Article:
Recipe by Katie Mae
Makes 1½ cups | Ready in 15 minutes | Stores 1 week in fridge
½ white onion, diced (3 oz)
1 stalk celery, diced (1 oz)
3 large garlic cloves, chopped
2 cup cashews
1½ cups low-sodium vegetable broth or water*
1/8 teaspoon ground nutmeg
3 tablespoons white wine vinegar
2 tablespoons nutritional yeast
½ teaspoon no-salt seasoning (i.e. Benson’s table tasty) or white miso
½ teaspoon black pepper
- Add the onion, celery, and garlic to a sauté pan over medium heat. Cover and dry-sauté for a few minutes until the onion is translucent, stirring occasionally.
- Add the remaining ingredients to a high-powered blender. Then add the sautéed onion, celery, and garlic. Blend into a smooth, creamy sauce.
Feel free to add more liquid to give the sauce a thinner consistency. As it’s used in other dishes and heated further, it will continue to thicken.
Once blended the sauce will be warm. If you’re going to use it right away, you may want to heat it up more, either on the stovetop or in the microwave. Otherwise, transfer the sauce to an airtight container and store in the fridge for later.
I love this bé chamel sauce over steamed veggies and either roasted potatoes or winter squash. I add beans, tempeh or tofu for more heartiness and protein. Of course, it’s also great with pasta. However, since flour-based noodles are more processed and calorie dense, my preference is using this spiralizer to make vegetable noodles. If you want them to resemble spaghetti noodles, I suggest spiralizing zucchini or sweet potato!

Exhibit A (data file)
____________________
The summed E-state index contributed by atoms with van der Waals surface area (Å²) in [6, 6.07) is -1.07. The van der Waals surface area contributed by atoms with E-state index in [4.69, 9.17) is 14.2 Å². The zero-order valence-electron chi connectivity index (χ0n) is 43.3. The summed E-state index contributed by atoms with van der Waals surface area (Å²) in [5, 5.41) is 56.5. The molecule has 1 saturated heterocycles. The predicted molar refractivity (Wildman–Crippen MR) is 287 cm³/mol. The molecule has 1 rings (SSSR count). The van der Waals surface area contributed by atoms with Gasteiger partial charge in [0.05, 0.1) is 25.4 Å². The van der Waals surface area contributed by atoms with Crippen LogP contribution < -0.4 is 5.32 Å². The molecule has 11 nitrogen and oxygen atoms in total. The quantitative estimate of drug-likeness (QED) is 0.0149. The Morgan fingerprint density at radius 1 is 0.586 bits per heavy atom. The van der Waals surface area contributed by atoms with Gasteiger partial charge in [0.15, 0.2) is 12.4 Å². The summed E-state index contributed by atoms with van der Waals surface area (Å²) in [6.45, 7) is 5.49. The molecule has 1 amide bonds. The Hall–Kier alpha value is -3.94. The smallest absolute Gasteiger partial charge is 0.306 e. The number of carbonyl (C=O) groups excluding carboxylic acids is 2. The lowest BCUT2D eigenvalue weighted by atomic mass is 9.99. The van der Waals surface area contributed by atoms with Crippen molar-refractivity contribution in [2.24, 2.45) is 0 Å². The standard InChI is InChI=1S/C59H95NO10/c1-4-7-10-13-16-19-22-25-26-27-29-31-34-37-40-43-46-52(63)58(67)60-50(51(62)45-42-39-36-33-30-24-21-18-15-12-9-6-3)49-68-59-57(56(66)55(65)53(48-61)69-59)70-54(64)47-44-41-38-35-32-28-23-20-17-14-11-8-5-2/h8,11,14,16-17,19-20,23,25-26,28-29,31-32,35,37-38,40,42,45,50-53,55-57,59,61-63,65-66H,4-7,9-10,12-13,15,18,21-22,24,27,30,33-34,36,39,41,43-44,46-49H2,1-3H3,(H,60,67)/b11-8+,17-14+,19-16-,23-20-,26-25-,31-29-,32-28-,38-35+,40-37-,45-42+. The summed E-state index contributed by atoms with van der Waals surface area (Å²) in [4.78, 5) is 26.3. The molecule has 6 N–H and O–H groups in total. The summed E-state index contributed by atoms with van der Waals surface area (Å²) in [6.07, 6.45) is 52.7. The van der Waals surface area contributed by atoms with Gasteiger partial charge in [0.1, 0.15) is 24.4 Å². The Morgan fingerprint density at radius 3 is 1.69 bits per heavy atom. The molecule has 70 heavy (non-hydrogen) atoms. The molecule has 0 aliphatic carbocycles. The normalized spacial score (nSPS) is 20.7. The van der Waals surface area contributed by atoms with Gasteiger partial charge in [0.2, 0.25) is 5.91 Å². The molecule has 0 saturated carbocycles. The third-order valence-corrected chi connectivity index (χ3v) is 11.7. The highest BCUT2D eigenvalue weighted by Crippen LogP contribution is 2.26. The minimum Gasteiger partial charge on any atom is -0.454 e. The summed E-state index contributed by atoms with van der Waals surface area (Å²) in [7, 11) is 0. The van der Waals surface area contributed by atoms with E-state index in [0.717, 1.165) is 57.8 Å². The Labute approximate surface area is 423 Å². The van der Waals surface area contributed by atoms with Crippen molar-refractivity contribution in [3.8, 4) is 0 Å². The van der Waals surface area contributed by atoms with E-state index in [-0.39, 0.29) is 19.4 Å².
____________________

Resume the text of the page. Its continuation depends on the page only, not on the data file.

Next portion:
In the culinary world, bé chamel is known as a mother sauce. There are five mother sauces, which are paramount in French cuisine as it’s from these basic five that all of their other sauces are derived.
The creamy, white bé chamel sauce is a simple mixture of milk, butter, and flour. It’s the combination of butter and flour to form a roux that thickens the sauce.
Making a roux is a classic technique used routinely in kitchens worldwide. If you went to culinary school or you grew up cooking with your grandmother, you understand the importance of a roux.
That being said, the roux is no longer necessary in the modern culinary world. There are various ways to make sauces and other condiments thick and creamy without relying on flour.
One of those ways is using a blender (preferably high-powered), which allows us to process foods to a very smooth consistency that wasn’t feasible centuries ago. It’s primarily cashews that make that thicken this bé chamel sauce.
Thankfully, you can also leave our the dairy (it does NO body good). The cashews are double agents as they’re also the key ingredient for adding a rich, creaminess to this sauce in place of the milk and butter.
This dairy-free, flour-free bé chamel sauce can be used just like you would a traditional bé chamel . You can drizzle it over steamed veggies, used it in potato au gratin, or let it be a base for other dishes, like this Mushroom Fettucine Alfredo or this Spring Alfredo with Sweet Potato Noodles.